Tuesday, October 27, 2020

No Place Like Home: Fighting Climate Change (and Saving Money) by Electrifying America’s Households

Many Americans feel powerless to confront the enormity of climate change, especially when it seems that switching to clean energy at home — by buying electric cars or installing solar panels, for instance — is prohibitively expensive.
But [this] new report shows that the average American household can both fight climate change and save money at the same time. We can do it using existing technology, without sacrificing any comforts of home. In other words, we’ll have the same number of cars, ovens, dryers, refrigerators, air conditioners and heaters, but at dramatically lower cost and without the indoor and environmental pollution that accompany burning fossil fuels. If done right, we would create millions of new, good-paying jobs in every zip code, save each household on average between $1,050 to $2,585 per year on its energy bills, and dramatically reduce economy-wide greenhouse gas emissions — all the while enjoying zippier cars and smarter appliances.

[This paper models] two scenarios for decarbonizing the American household. We are showing that if we want a moon shot — zero-carbon energy in every home — here's how to build the rocket.
We spend more on electricity ($1,496) than we do on education ($1,407). We spend more on natural gas ($409) than dental services ($315). And we spend more on gasoline ($1,929) than we do on meat, poultry, fish, eggs, fruit and vegetables combined ($1,817).
We see some variation state–to–state, but going electric saves significant energy across the board.

The electrified U.S. household uses substantially less energy than current homes. One area of enormous savings is the elimination of thermoelectric losses in electricity generation, assuming we will provide our future loads with renewables. The efficiency of electric cars over internal combustion engine (ICE)
vehicles also generates substantial savings.
Similarly, [the report] shows the substantial savings derived from the high efficiency of heat pumps for space and water heating.

Today, a household electrification upgrade is expensive Using price estimates5 to find the difference between fossil-fueled and electric infrastructure, we find that today it would cost a household around $70,000 to completely decarbonize, something only the wealthiest households can afford. Below, we show the capital costs by state, using the electrification plan described above. ...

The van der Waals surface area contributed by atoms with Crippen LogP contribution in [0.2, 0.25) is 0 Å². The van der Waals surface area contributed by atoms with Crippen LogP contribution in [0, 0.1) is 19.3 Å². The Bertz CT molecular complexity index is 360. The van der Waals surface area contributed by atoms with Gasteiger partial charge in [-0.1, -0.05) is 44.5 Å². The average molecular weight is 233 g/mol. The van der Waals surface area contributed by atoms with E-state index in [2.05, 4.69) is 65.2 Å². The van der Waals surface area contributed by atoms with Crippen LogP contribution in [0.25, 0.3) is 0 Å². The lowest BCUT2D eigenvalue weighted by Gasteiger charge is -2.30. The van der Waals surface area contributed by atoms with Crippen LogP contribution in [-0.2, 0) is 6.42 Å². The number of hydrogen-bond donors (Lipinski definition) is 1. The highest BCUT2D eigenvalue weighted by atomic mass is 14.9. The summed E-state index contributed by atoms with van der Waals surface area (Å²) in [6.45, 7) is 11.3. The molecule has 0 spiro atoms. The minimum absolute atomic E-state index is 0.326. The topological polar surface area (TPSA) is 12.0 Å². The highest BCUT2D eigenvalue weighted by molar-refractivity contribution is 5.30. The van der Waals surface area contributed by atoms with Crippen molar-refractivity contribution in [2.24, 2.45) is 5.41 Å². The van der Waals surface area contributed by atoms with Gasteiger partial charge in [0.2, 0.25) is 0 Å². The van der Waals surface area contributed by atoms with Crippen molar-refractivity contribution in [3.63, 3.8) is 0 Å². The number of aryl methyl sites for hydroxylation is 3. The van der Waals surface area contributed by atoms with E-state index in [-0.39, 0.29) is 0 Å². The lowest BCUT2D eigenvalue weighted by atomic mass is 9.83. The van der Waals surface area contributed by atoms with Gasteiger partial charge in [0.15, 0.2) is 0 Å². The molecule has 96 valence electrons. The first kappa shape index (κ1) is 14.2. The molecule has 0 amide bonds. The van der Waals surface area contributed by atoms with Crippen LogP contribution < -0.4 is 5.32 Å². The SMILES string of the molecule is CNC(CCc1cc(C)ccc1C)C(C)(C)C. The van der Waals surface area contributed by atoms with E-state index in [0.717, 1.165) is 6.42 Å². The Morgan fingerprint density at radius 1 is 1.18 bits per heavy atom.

We need to prioritize lowering these costs using regulatory reform and industrial scaling. We also need to prioritize financing to help American households afford these items.

The table below summarizes the most important model parameters

For reference, Australia already installs rooftop solar at around U.S. $1.20/W, and the DOE’s Sunshot program is on track to systematically bring costs down to less than $1.00/W. Batteries are available at $120/kWh in packs, and scaling predicts prices below $75/kWh by 2030.

Costs are falling, and massive scale is key As a natural trend of huge industrial scale, clean energy solutions are getting exponentially cheaper. With every doubling in delivered solar modules, the price is dropping 22%. The same watt of electricity that cost $4 in 2000 now costs just $0.26,10 and at the scale of this study, just $0.18. For battery storage, every doubling reduces price 20%. The battery pack that cost $1,000 in year 2000, now costs $130,11 and at the scale implied by this study, just $65 (even lower than we have assumed).

All of these households saving money adds up to large savings on a national scale. In the Great scenario, more than $320 billion dollars in household savings will flow into the larger economy

By Saul Griffith and Sam Calisch
Rewiring America www.RewiringAmerica.org
October 2020 | By Saul Griffith and Sam Calisch

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